The episode ends on a high note, though, with Tara coming to visit Willow and talking about how long the road to them repairing their relationship could be . . . and that she hopes they can just kiss and skip all that. So they do. The end.
The third show we watched was called "Seeing Red," written by Steven S. DeKnight. It was with both intense joy and rumbling trepidation that I saw Amber Benson was in the opening titles. I hoped it meant she was going to be in all the remaining episodes of the season, or at least . . . ahh, I don't know what I hoped.***

So, Willow and Tara are in bed together, having spent the whole night making up, and it's nice SOMEBODY on the show gets to experience a little happiness. However brief. Willow mentions that Spike said something about being with Buffy, and Tara tells her what she knows. Willow is a bit horrified and wonders why she was left out of the loop, and I wonder if she would have understood, not having been with anyone who sucked before. Of course, she was doing the whole magic addiction thing, so maybe she would have understood completely.

Dawn sees that Tara and Willow are back together, and she is completely happy about it. However briefly.

Meanwhile, since Willow traced the video feed, Buffy has found and burst into, the Trio's hideout. She finds a message of "Too Late" left for her. The house pretty much self-destructs, and Buffy does make it out alive, and with some of the Trio's papers. She gathers the girls together and they set out to find Warren, Andrew, and Jonathan.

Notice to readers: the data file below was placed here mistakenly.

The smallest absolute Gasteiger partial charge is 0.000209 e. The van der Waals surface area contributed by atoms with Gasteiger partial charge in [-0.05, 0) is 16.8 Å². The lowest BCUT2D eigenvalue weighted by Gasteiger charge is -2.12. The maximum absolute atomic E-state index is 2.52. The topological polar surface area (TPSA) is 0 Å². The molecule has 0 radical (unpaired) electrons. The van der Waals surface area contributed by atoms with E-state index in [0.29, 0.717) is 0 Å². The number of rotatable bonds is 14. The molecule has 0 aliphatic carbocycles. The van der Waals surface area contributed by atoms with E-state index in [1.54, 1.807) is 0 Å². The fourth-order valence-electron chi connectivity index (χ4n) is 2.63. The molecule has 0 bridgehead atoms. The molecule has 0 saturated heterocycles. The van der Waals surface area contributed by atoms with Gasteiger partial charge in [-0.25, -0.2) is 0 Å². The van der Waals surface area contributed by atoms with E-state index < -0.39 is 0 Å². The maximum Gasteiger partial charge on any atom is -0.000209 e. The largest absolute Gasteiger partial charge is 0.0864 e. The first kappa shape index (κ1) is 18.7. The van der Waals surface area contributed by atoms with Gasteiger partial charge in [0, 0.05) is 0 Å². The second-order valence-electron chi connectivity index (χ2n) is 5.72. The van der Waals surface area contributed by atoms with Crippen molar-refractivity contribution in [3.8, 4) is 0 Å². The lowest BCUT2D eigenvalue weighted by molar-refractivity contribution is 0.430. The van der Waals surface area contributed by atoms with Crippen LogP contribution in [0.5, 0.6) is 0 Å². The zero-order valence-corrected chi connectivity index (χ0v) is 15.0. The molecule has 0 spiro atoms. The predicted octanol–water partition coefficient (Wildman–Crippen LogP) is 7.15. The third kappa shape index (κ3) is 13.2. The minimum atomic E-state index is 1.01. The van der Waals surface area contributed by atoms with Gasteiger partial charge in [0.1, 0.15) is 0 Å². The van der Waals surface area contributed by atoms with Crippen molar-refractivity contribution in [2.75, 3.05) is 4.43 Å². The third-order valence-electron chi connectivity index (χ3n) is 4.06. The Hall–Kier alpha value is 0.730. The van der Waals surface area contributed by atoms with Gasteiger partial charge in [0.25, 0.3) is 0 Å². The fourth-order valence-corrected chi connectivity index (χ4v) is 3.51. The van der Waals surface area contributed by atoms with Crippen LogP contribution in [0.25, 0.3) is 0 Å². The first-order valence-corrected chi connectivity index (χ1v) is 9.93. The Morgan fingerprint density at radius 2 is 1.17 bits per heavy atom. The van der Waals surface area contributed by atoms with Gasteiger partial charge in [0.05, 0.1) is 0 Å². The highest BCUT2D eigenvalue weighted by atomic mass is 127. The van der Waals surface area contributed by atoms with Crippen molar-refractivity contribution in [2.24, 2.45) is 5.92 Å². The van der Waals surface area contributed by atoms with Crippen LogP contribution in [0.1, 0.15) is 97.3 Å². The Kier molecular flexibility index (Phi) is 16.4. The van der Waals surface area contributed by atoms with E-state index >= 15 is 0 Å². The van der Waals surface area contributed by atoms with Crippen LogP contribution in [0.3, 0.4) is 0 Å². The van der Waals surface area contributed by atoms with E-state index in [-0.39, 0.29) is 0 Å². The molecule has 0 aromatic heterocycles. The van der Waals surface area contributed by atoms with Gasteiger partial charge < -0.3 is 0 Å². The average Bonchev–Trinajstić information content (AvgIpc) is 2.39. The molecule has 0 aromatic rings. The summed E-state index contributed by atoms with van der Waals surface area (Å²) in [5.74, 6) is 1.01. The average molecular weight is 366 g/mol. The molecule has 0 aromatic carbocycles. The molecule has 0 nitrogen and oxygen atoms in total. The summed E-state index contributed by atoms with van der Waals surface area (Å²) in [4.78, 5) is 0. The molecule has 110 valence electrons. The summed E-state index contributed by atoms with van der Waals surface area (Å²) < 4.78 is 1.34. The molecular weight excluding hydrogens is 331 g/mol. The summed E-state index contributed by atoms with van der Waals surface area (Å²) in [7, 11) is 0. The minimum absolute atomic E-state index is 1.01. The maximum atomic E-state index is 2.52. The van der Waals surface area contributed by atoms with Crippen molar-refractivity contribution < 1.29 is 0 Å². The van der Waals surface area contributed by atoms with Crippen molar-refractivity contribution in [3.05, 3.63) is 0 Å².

Anya is off vengeance demoning, but she's so fixated on her own grief and anger that she doesn't grant wishes. She's upset that "he lied and lied and lied" to her about wanting to get married. But you know, she had to have been aware of his cold feet, since they each sang about it in "Once More With Feeling," and she certainly was listening closely enough to hear him say her toes were hairy.

Dawn visits Spike at his crypt, informing him that she knows he had sex with Anya and Buffy. She lectures him about hurting Buffy when he supposedly loves her and leaves him pondering the thought of how he shows his love to her.

One of the best relationships they set up in Season Five (which, sadly, they abandoned rather quickly), was the one between Dawn and Spike, and I was pleased when Dawn went to his crypt to talk to him about his dalliance with Anya. She asks, "Do you love her?" and he thinks she's talking about Anya, but of course she isn't. "Then how could you do that to her?" she asks, this time referring to Buffy. Dawn says, "What you did last night...if you wanted to hurt Buffy, congratulations." Like I said, there's an interesting dynamic between Spike and Dawn, and it's a shame they don't use it more.

The Evil Geek Trio goes to a cave (where they had been led in the last episode) where some kind of energy field protects a demon lair from non-demon types. They dress Jonathan in the skin of one and push him through the barrier. He comes back with two red balls, the Orbs of Shakakhan****, which give their possessor strength and invulnerability. Warren puts them in his manbag, and immediately confronts one of the demons, which he kills in a couple of deft moves.

Buffy goes to Xander's to, well, have a big moral argument, I suppose.***** They each call the other on the things they've done wrong lately, but Xander mentions that his mistakes are nothing compared to the things Spike has done, and just because he has a chip in his head doesn't mean he has a soul. Characters on this show often have self-righteous attitudes, and it bothers me, but I've got to remember that not everybody hates themselves as much as I do, and that there are actually people with strong convictions AND a sense of self-worth. So I'll let this argument slide.